Sugar, Sweetness, Cornbread, Magic, Sly, Fly, Night Train, Truck, Tank, Tree, Goose, Meadowlark, Ice, Big Daddy, Tiny, World . . .

And Sleepy.

By turning people into things, we rob them. We steal dignity, respect and pride. Nicknames are labels. You are not Earvin, you are magic, and you are cool as ice, you are not George. Bill Russell won't sign autographs because it is a theft of his humanity. He'll shake hands and look you in the eye, but he won't give you his name.

Bill Russell never had a nickname.

Cassius Marcellus Clay Jr. didn't want a slave's name.

Cedric Maxwell said he is a man, not a piece of cornbread. Sometimes now the Boston media call him Cedric, a name that fits more nicely on an English lord, say, than on the second banana in a minstrel show.

A word of caution. This will be a bumpy ride today. Passengers are asked to please not talk to the driver while the wheels are in motion, for we'll try to answer a hard question. Is this Dr. Dunk-Chocolate Thunder stuff a subtle racism distorting our perceptions of gifted human beings? Is Eric Floyd diminished by being Sleepy?

Russell doesn't think so. "If he says Sleepy is his name and he answers to it, that's fine," he said. "Demeaning? Why? Whizzer White did all right, didn't he? And 'Whizzer' isn't much better than 'Sleepy.'"

Sports nicknames cross racial lines. Choo Choo is on the same track with Night Train; Hacksaw is as angry as Tank, and Pee Wee stands as tall as Tiny. Slick is white, and Babe hit 60 four decades before Jackie Robinson escaped the back of the bus.

So what's to worry about Sleepy?

Sleepy helped Snow White, and Sleepy is a buddy's beloved old coach. If Eric Floyd is content to be Sleepy--and he is--maybe we make too much of it.

Nope. A sociologist once said he determined the race of athletes simply by listening to TV; blacks are said to succeed on size and animal skills, he said, while whites are cunning and creative. The media paint black basketball players as aging discards, an NBA pro once said, while whites are revered veterans. The truth is clear for any who will see. Exceptions confirm it.

I have never written the name Sleepy Floyd. He is a wonderful athlete and a bright young man. I don't know why I avoided the nickname, except it didn't fit. Now comes an unsigned letter from a reader; the letter gives a lot of good reasons we should call him Eric Floyd, not Sleepy.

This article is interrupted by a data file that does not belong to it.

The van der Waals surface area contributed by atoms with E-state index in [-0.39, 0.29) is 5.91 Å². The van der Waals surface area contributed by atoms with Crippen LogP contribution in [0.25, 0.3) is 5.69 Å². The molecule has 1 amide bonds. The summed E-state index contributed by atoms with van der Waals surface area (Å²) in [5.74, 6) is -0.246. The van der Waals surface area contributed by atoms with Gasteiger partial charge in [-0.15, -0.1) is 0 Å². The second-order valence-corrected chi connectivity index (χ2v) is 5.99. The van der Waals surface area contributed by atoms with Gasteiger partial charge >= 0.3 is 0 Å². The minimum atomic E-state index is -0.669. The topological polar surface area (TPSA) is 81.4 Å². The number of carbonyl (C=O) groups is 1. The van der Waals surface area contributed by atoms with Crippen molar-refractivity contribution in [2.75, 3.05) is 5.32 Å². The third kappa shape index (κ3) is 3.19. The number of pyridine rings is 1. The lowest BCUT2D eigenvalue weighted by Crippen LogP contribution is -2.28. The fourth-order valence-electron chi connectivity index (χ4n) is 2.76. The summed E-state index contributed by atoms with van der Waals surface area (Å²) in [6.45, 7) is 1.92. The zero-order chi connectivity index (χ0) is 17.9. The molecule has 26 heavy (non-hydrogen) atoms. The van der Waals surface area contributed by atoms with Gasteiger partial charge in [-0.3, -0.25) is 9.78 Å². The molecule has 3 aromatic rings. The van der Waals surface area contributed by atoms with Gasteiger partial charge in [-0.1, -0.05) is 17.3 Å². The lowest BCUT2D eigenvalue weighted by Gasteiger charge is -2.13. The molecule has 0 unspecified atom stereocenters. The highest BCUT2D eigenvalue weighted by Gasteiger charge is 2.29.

Understand this first: Floyd has no trouble with Sleepy. Some childhood baseball buddies in North Carolina gave him the nickname for daydreaming in the outfield. Now that he is an all-America basketball player at Georgetown University, Floyd sees the name as positive. It symbolizes, he says, poise.

"As long as people don't look at it in a negative way, as long as they realize it has nothing to do with my awareness, it doesn't bother me," Floyd said. "Whether it's demeaning or not depends on your viewpoint and upbringing. From where I came from, I look at it as positive. Cool on the court, never rattled."

Most unsigned letters are trash. In an exception, the writer is worried that Floyd hurts himself with the nickname. The writer says it is racially demeaning, reinforcing stereotypes. Instead of seeing a bright young man working hard at life, as Floyd is, the writer says the name enables people to misjudge him without knowing him.

". . . for Eric Floyd to continue to be known across the nation as 'Sleepy' Floyd can only be counterproductive to his image and serve as a negative factor in his quest to acquire success as a professional person once his basketball-playing days are over," the letter writer said.

". . . I foresee the following scenario in 1983: Eric Floyd, former Georgetown hotshot, is released from professional basketball, a la Craig Shelton, Steve Sheppard, Maurice Howard, etc. He pursues a law degree. After passing the bar, he approaches the law firm of Abercrombie, Steinblum and Winterhalter, who are looking for a young lawyer with a name well-known in D.C. . . .

"Mr. Floyd's resume is presented to Abercrombie, the crusty, white-haired barrister who was bred on Philadelphia's Society Hill. He states to his secretary, 'Eric Floyd? I dare say, I don't seem to recollect the name.' The secretary replies, 'Oh, you remember Sleepy, don't you?'

"An image races through the senior lawyer's mind: Abercrombie, Steinblum, Winterhalter--and Sleepy? He then tells the secretary, 'Tell Mr. Sleepy, don't call us, we'll call him.'

"Sound far-fetched? Maybe not. I think you get the picture."

Floyd's coach, John Thompson, said he received a similar letter a year ago. "I more agree with the guy than disagree," Thompson said. "As part of Eric's education, I gave him the letter, to make up his own mind. The pity is that our society is such that we have to deal with these stereotypes. But it is reality. You just cannot afford the luxury of having Sleepy for a nickname when you're black. As a kid, I thought 'Amos and Andy' was tremendously funny, but I laughed in private because blacks can't afford the luxury of laughing at stereotypes that say they are dumb or lazy."

Floyd said he wouldn't keep the nickname always.

"I'll drop it," he said, "and maybe before I'm done playing basketball. When I go to the big law firm, I will have negated the name."